You’re on the board of Children’s Miracle Network Hospitals and wow! The network has raised more than $5 billion. Why are you and the family so committed? A lot of people think that big children’s hospitals have plenty of money but they don’t. It takes organizations and corporate partners like we have to provide the funds to buy that extra piece of medical equipment. One hundred percent of the money stays local. I remember when my daughter had seizures, and the very piece of equipment helping her had our CMN balloon on it. When you’re a daddy, you’d give anything you have for your kid. I did so much with the program in the public eye and behind the scenes, but until my kid actually needed a hospital I didn’t really get it. Now I do. It’s really reached beyond what any of us ever thought would happen. It’s wonderful. Jimmy is so inspiring, and so was my video interview with super diva Jenifer Lewis, now in The Wedding Ringer and on Black-ish, so why not watch it now? Then take a quick look at some recent health news headlines>>
Stephanie Stephens is certain that at age 45+, the best time of our lives is now. So what are we waiting for? She writes, produces, and hosts her multimedia channel, Mind Your Body TV, featuring timely health and lifestyle blogs, podcasts, and videos—also seen on YouTube and syndicated by AOL/On.View the original at Parade or follow us on Twitter, Facebook or Google+
On January 30, 1882 Franklin Delano Roosevelt was born at his parents’ home in Hyde Park, New York. James and Sara’s only child would ultimately graduate from Harvard and Columbia Law School, marry Eleanor Roosevelt and have six children. Roosevelt who held post as a New York State Senator, Assistant Secretary of the Navy and Governor of New York became the 32nd president in 1933. In fact, FDR is the only president to be elected to an unprecedented fourth term. The man who created radical legislation and programs to help get the nation out of the Great Depression was known for his paternal, optimistic and humorous speeches.
Here are some of his memorable quotes.
“I ask you to judge me by the enemies I have made.”
“We cannot always build the future for our youth, but we can build our youth for the future.”
“The Nation that destroys its soil destroys itself. Forests are the lungs of our land, purifying the air and giving fresh strength to our people.”
“Happiness lies not in the mere possession of money; it lies in the joy of achievement, in the thrill of creative effort.”
“Let us not be afraid to help each other—let us never forget that government is ourselves and not an alien power over us. The ultimate rulers of our democracy are not a President and Senators and Congressmen and Government officials but the voters of this country.”
“The test of our progress is not whether we add more to the abundance of those who have much; it is whether we provide enough for those who have too little.”
“Books can not be killed by fire. People die, but books never die. No man and no force can abolish memory… In this war, we know, books are weapons. And it is a part of your dedication always to make them weapons for man’s freedom.”
“A nation that destroys its soils destroys itself. Forests are the lungs of our land, purifying the air and giving fresh strength to our people.”
“Courage is not the absence of fear, but rather the assessment that something else is more important than fear.” “The only limit to our realization of tomorrow will be our doubts of today.”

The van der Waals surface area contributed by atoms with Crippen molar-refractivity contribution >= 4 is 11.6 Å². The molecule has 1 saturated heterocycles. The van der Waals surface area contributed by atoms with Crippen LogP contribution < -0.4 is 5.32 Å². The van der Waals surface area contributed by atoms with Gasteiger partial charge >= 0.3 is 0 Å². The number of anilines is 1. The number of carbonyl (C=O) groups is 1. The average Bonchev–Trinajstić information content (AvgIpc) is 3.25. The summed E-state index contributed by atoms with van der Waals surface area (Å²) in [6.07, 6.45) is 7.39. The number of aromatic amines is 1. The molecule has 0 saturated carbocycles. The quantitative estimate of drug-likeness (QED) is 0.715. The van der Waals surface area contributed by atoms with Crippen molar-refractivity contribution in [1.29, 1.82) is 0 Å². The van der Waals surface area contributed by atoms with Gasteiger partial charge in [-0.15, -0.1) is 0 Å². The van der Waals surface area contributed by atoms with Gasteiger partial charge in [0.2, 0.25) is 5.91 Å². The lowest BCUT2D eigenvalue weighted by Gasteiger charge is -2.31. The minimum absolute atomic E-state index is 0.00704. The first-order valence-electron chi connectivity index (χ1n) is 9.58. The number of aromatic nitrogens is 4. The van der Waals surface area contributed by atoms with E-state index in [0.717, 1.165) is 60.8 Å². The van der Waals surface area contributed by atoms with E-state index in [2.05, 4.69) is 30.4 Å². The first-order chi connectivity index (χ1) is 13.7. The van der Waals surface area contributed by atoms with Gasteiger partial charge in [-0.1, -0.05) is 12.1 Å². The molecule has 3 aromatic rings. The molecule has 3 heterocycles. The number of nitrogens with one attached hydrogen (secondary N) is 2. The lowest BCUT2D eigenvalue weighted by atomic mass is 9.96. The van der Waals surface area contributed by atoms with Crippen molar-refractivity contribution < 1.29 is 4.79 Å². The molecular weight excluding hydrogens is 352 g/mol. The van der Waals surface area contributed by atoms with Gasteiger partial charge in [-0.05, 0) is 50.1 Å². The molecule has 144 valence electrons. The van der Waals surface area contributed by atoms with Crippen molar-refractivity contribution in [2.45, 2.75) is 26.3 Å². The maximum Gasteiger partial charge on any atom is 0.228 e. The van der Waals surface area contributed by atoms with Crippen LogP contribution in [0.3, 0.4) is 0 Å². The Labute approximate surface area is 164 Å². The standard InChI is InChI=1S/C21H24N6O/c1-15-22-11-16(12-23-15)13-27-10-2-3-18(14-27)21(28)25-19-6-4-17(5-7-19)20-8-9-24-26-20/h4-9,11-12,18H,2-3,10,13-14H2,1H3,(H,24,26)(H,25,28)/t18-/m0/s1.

“Nobody will ever deprive the American people of the right to vote except the American people themselves and the only way they could do this is by not voting.”
“…let me assert my firm belief that the only thing we have to fear is fear itself — nameless, unreasoning, unjustified terror which paralyzes needed efforts to convert retreat into advance.”
“Do something. If it works, do more of it. If it doesn’t, do something else.”
“To reach a port we must set sail. Sail, not tie at anchor. Sail, not drift.”
“Great power involves great responsibility.”
“Human kindness has never weakened the stamina or softened the fiber of a free people. A nation does not have to be cruel to be tough.”View the original at Parade or follow us on Twitter, Facebook or Google+
I couldn't rob you of this cute pup just because the Eagles didn't make the playoffs...
"What do you mean the Broncos didn't make it? Are you sure? You should double check, just in case."
The Super Bowl is this Sunday and it turns out that pets are just as excited about it as football fans are–presumably because they think it’s a literal bowl of inordinate size. Whatever the reason, launch the gallery to see these Patriots and Seahawks fans all decked out for the big game.
Click here to see “Bill Belichick’s Adorable Disciples” and check back every weekday for a new Daily Cute!View the original at Parade or follow us on Twitter, Facebook or Google+
Averaging 5 touchdowns per game his senior year, Texas powerhouse quarterback KYLER MURRAY leads our list of America’s best high school players. He and his fellow Parade All-Americans represent the highest level of excellence in American high school athletics, on the road to becoming gridiron legends themselves.
By Lars Anderson • Photography by Steve Williams
The education of the quarterback began when he was 8 years old.
On summer afternoons in Allen, Texas, Kyler Murray and his father would run drills at a local football field. Two of Murray’s grade-school friends would set up as receivers and four as defensive backs. Eyeing the line-up from a shotgun formation, young Murray would call the signals and yell, “Go!”
Dad Kevin Murray, a standout quarterback at Texas A&M in the 1980s, would position himself behind his son and tell him where to pass the ball—whether to throw a slant route, a dig, a post or an out. Over and over, under a tar-bubbling Texas sun, Murray taught his son the basics of “the route tree” and how to dissect a defense based on how it lined up.